Pending data breach legislation in New York would redefine unsecured PHI as personal information, affecting breach notification and data security measures across the state.

Bill A10475 has the potential to change the future of protected health information (PHI) security in New York state. The NY HIPAA law is set to incorporate individually identifiable health information and associated PHI into its definition of personal information.

The proposed New York Data Breach Notification Law, if passed, would require covered entities and business associates to immediately notify clients of any breach of unsecured PHI. The bill is meant to update breach notification requirements and procedures so that patients can receive immediate notification in the event of a breach.

breach notification

In addition to the breach notification process being updated, the NY HIPAA Law would also change the definition of personal information to include usernames and passwords or similar security requirements, such as security questions, in addition to PHI.

If healthcare organizations fail to ensure that they have the proper PHI security infrastructure in place, A10475 would ensure that a penalty be levied against the liable party of $250,000 at the most–up from $100,000 under current legislation.

Given the trends in data breaches across the country, this revision to New York HIPAA regulation and PHI security legislation is especially timely considering the 113,000,000 patient records that were breached in 2015 alone. Covered entities and business associates that store PHI would be held responsible to strictly adhere to A10475’s new security and notification measures.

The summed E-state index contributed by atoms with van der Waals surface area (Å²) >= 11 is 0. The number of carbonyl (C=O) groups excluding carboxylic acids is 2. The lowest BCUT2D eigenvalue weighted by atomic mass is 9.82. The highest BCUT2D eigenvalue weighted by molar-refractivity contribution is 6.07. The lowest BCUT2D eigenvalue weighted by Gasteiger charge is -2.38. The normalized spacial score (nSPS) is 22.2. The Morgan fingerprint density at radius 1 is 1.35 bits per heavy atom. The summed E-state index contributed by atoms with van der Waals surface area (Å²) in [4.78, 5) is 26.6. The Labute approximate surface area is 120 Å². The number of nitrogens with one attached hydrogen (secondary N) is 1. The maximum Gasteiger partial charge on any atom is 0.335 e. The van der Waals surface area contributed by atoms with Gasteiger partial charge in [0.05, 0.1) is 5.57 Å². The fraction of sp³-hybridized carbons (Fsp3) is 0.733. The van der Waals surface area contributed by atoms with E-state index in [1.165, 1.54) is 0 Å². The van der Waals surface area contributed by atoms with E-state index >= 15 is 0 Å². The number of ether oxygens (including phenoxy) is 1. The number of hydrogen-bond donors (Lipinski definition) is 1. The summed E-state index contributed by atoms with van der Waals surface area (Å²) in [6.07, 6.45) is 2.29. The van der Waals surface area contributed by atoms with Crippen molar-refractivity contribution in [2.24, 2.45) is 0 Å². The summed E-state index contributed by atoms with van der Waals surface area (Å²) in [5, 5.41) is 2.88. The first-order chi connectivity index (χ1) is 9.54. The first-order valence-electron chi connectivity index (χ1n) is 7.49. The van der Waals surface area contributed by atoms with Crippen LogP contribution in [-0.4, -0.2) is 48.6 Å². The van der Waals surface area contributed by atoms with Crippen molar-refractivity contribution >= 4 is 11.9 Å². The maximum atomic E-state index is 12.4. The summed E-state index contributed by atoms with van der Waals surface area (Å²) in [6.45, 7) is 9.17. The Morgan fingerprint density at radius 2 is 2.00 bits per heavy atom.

The legislation states:

“In the event that any New York residents are to be notified, the person or business shall notify the state attorney general, the department of state and the office of information technology services as to the timing, content, and distribution of the notices approximate number of affected persons and provide a copy of the template of the notice sent to affected persons. Such notice shall be made without delaying notice to affected New York residents.”

Ideally, to prevent another 113,000,000 breaches of PHI from occurring in 2016, A10475 would improve efficiency in the way that New York deals with HIPAA enforcement. Other bill requirements include new credit/debit card notification, and that the general public is informed of PHI security measures and data breach prevention procedures.

A10475, if passed, would be a progressive step toward greater security for PHI across the state. Breach notification measures have been changing across the country to protect patients’ data security and right to privacy. This bill is just the latest example of measures being put in place to keep PHI more secure.

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